When you hear about Apple (News - Alert) going into court, you just sort of assume that it must have something to do with their ongoing patent wars with companies like Samsung (News - Alert).
What you might not expect is that the latest court expedition had to do with whether or not the company could require its customers to give Apple their address and phone numbers when buying goods or services with a credit card. The California Supreme Court ruled on Monday that Apple could indeed continue with that practice.
The court was split, but in the end the majority of justices said that online purchasing that requires extra information is not violating the customer’s privacy, which was the basis for the argument against Apple.
This is a slight change from a ruling from 2011, which found that privacy concerns do exist when talking about sales inside a brick and mortar store. The lawsuit was brought against Apple by a customer who downloaded items through iTunes. Online retailers came in with support for Apple in this particular case.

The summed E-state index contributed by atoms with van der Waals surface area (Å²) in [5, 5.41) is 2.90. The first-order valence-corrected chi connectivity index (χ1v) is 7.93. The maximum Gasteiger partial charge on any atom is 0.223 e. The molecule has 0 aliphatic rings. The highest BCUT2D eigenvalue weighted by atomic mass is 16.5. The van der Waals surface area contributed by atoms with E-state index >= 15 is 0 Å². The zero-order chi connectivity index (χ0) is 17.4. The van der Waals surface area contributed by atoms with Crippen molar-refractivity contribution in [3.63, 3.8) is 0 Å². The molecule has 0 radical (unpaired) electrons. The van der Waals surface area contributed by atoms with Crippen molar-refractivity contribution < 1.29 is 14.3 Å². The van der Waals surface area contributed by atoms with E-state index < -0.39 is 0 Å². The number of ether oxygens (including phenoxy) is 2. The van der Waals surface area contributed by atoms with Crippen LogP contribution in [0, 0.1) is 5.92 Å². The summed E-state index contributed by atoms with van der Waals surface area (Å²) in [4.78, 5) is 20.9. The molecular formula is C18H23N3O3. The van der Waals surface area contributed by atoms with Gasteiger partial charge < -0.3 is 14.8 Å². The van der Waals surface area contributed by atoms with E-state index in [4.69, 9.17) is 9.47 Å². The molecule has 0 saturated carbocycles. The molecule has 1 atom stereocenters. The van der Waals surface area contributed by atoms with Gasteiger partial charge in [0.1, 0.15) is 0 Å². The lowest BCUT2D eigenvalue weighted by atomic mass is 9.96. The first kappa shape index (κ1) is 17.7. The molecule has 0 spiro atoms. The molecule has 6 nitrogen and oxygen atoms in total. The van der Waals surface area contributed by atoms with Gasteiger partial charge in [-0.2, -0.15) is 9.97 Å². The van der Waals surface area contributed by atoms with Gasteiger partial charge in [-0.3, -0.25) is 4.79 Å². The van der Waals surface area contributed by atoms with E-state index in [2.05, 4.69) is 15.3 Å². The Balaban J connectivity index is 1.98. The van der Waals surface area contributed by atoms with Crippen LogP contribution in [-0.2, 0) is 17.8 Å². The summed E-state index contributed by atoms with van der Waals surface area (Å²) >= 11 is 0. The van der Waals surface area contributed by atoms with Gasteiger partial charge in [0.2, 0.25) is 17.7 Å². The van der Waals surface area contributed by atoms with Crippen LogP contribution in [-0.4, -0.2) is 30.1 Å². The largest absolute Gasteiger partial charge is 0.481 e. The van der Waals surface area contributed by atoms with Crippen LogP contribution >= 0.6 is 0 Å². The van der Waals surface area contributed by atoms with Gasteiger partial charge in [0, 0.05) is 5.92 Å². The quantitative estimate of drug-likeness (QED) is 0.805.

Three dissenting California Supreme Court justices wrote in their argument that the ruling represents "a major win for these sellers, but a major loss for consumers, who in their online activities already face an ever-increasing encroachment upon their privacy." The four justices who ruled in favor said that the accusations were eye-catching, but not persuasive.
It appears that Apple, who has gotten very good news in terms of smartphone sales earlier this month, is protected by the court because the majority believes that online retailers face instances of fraud far more often than brick and mortar establishments. Justice Goodwin Liu said that companies that deal in online purchases need to be given a little more leeway when it comes to protecting themselves.
Edited by Ashley Caputo